Our invention relates to a new and novel method of treating threads, the principal ingredient of which is cellulose, such,'for example, as cotton threads as Well as the threads so produced. Our invention may be employed also in the treatment of threads of other material, the principal constituent of which is cellulose, such as hemp and flax.

One of the objects of our invention is to subject threads of cellulosic material (such ,as cotton threads) to a treatment whereby such threads are rendered very smooth, their luster and also their tensile strength increased.

A further object of our invention is to produce a thread consisting of cellulosic material. in which the interior portion thereof is in a natural state, that is to say, remains unafieoted by the chemicals and the treatment to which it has been subjected, such central portion constituting in effect a. corelike fibrous portion which is surrounded by a thin coating of cellulose or oellulosic materialwhich first has been softened or dis solved by a chemical agent and subsequently precipitated by the action of t a suitable chemical agent.

Other objects and advantages of our invention will be referred to and more fully pointed out and described in the detailed description thereof which follows or will be apparent from such description.

" Our invention is not limited to any par ticular form of apparatus by means of which the samemay be carried out, but for the purpose of facilitating the description of the same and aiding in its understanding reference maybe had to the accompanying drawing in which is indicated one form of apparatus which may be employed.

In the drawing Figure l, is a transverse vertical sectional view of a form of apparatus which may be employed; and

Fig. 2, is a sectional view showing a detail of construction.

In the carrying out of our invention in the treatment of threads of cellulosic material,

we first subject the same to the action of a copper ammonium solution or its equivalent. From this solution the threads are passed through a volume of either sulfuric or acetic acid or some other substance having an equivalent action, may be wound upon a spool revolving in water. After the quantity of thread desired has been wound upon such spool, the spool is removed and is further washed in water.

During the passage of the thread through after which the threads Patented June til, rats.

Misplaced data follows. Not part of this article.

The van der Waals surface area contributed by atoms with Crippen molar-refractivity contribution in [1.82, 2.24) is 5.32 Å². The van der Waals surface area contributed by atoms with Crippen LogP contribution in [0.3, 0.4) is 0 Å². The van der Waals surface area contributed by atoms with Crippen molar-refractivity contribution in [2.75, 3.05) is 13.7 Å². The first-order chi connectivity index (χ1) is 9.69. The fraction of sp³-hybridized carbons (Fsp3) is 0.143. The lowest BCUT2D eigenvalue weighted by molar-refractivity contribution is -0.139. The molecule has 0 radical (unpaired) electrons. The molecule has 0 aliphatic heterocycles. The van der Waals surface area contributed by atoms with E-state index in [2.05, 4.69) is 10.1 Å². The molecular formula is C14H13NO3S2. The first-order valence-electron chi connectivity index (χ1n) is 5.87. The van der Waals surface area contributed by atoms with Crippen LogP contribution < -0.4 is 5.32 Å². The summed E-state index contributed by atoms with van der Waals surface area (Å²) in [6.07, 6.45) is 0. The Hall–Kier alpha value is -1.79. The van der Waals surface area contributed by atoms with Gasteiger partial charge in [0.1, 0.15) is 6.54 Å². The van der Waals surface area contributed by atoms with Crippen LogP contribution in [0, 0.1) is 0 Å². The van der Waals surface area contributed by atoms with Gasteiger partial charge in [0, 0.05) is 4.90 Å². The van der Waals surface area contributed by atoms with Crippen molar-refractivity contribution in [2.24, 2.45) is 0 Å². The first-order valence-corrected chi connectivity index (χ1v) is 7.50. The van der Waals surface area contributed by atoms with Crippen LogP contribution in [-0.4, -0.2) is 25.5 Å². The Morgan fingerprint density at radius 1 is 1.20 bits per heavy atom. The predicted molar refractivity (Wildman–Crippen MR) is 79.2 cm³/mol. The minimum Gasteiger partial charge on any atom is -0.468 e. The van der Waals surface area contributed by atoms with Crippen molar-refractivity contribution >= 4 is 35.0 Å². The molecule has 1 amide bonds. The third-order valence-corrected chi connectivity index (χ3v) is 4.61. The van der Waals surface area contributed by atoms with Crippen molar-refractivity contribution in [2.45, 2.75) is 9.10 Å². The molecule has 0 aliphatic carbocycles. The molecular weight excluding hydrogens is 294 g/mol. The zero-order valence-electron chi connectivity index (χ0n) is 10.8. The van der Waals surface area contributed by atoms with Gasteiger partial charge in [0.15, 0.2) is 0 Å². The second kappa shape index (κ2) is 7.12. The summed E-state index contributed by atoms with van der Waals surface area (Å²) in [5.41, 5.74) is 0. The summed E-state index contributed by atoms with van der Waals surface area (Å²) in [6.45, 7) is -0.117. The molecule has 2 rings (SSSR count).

the ammoniaoa'l copper solution (copper as a precipiacal copper solution maybe varied and controlled by varying the speed of travel of said leaving the core-like po'r-T threads through said solution. In other wordsby varying the time or period during which the threads are subjected to the action of the solvent the amount of material which is softened or dissolved is varied.

Such amount may be varied also by varying the strength of the solvent.

In the drawing, the ammoniacal copper I solution is shown at 1 in a container 2. The

sulfuric acid or acetic acid, as the case may be, or their equivalent, is shown at 3 in a container 4.

Each thread to be treated is taken from a spool such as 5, and passes over a guide roll 6 and underneath guide-rods 7, near the bottom of the container 2. Only one thread is shown but it will be understood that as many threads as desired may be treated simultaneously. lFrom the second rod 7 the threads pass forwardly over the guide roll 8 and thence underneath the guide rods 9 near the bottom of the container 4. The threads are carried or drawn forward from the precipitating liquid 3 over a guide roll 9 to a spool 10 and are wound upon the latter which projects into a volume of water 11 held in a container 12, so that as the threads are wound upon the spool they are preliminarily washed and partially freed from the copper sulfate (or acetate as the case may be) and ammonium sulfate. To completely remove these compounds the threads are subjected to additional washing in a further quantity of fresh water. It will be understood that if the precipitating bath or liquid does not consist of sulfuric acid or of acetic acid but of some other sub-.